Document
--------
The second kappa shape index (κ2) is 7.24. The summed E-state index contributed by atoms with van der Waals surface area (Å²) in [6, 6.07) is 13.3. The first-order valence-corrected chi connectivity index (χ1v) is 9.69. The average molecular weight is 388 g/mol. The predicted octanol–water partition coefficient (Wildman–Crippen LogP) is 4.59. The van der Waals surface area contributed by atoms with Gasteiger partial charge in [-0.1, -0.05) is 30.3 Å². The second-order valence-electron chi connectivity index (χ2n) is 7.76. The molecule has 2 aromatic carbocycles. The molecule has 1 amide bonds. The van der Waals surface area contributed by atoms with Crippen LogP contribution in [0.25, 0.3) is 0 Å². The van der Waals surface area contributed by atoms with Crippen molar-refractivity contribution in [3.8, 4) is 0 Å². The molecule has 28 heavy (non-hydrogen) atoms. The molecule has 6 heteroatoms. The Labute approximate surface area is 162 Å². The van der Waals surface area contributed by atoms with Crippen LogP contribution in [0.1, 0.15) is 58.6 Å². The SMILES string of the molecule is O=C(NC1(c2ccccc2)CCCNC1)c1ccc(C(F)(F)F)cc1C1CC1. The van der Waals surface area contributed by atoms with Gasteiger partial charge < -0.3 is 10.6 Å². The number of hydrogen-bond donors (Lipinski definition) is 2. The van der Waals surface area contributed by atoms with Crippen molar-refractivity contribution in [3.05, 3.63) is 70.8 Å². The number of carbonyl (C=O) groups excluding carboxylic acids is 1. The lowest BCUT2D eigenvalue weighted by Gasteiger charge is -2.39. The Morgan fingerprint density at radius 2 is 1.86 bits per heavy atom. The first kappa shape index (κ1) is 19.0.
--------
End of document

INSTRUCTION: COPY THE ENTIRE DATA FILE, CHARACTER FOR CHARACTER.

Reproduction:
The second kappa shape index (κ2) is 7.24. The summed E-state index contributed by atoms with van der Waals surface area (Å²) in [6, 6.07) is 13.3. The first-order valence-corrected chi connectivity index (χ1v) is 9.69. The average molecular weight is 388 g/mol. The predicted octanol–water partition coefficient (Wildman–Crippen LogP) is 4.59. The van der Waals surface area contributed by atoms with Gasteiger partial charge in [-0.1, -0.05) is 30.3 Å². The second-order valence-electron chi connectivity index (χ2n) is 7.76. The molecule has 2 aromatic carbocycles. The molecule has 1 amide bonds. The van der Waals surface area contributed by atoms with Crippen LogP contribution in [0.25, 0.3) is 0 Å². The van der Waals surface area contributed by atoms with Crippen molar-refractivity contribution in [3.8, 4) is 0 Å². The molecule has 28 heavy (non-hydrogen) atoms. The molecule has 6 heteroatoms. The Labute approximate surface area is 162 Å². The van der Waals surface area contributed by atoms with Crippen LogP contribution in [0.1, 0.15) is 58.6 Å². The SMILES string of the molecule is O=C(NC1(c2ccccc2)CCCNC1)c1ccc(C(F)(F)F)cc1C1CC1. The van der Waals surface area contributed by atoms with Gasteiger partial charge < -0.3 is 10.6 Å². The number of hydrogen-bond donors (Lipinski definition) is 2. The van der Waals surface area contributed by atoms with Crippen molar-refractivity contribution in [3.05, 3.63) is 70.8 Å². The number of carbonyl (C=O) groups excluding carboxylic acids is 1. The lowest BCUT2D eigenvalue weighted by Gasteiger charge is -2.39. The Morgan fingerprint density at radius 2 is 1.86 bits per heavy atom. The first kappa shape index (κ1) is 19.0.